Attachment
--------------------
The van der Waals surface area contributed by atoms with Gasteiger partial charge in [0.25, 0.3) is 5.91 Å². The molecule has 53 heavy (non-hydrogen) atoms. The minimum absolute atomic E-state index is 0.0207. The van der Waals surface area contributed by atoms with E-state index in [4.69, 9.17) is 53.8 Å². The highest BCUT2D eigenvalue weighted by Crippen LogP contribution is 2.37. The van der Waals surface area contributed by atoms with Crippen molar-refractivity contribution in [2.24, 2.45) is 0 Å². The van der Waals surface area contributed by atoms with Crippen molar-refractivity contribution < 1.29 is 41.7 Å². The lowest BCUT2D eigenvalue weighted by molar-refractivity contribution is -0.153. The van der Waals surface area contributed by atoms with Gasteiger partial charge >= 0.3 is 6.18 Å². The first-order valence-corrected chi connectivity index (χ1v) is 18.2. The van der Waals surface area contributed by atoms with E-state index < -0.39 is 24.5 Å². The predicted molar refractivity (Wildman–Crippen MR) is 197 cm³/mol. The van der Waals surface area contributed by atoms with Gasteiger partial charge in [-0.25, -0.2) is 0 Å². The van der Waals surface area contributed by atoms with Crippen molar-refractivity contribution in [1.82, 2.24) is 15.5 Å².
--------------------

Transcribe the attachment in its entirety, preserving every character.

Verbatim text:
The van der Waals surface area contributed by atoms with Gasteiger partial charge in [0.25, 0.3) is 5.91 Å². The molecule has 53 heavy (non-hydrogen) atoms. The minimum absolute atomic E-state index is 0.0207. The van der Waals surface area contributed by atoms with E-state index in [4.69, 9.17) is 53.8 Å². The highest BCUT2D eigenvalue weighted by Crippen LogP contribution is 2.37. The van der Waals surface area contributed by atoms with Crippen molar-refractivity contribution in [2.24, 2.45) is 0 Å². The van der Waals surface area contributed by atoms with Crippen molar-refractivity contribution < 1.29 is 41.7 Å². The lowest BCUT2D eigenvalue weighted by molar-refractivity contribution is -0.153. The van der Waals surface area contributed by atoms with Gasteiger partial charge >= 0.3 is 6.18 Å². The first-order valence-corrected chi connectivity index (χ1v) is 18.2. The van der Waals surface area contributed by atoms with E-state index < -0.39 is 24.5 Å². The predicted molar refractivity (Wildman–Crippen MR) is 197 cm³/mol. The van der Waals surface area contributed by atoms with Gasteiger partial charge in [-0.25, -0.2) is 0 Å². The van der Waals surface area contributed by atoms with Crippen molar-refractivity contribution in [1.82, 2.24) is 15.5 Å².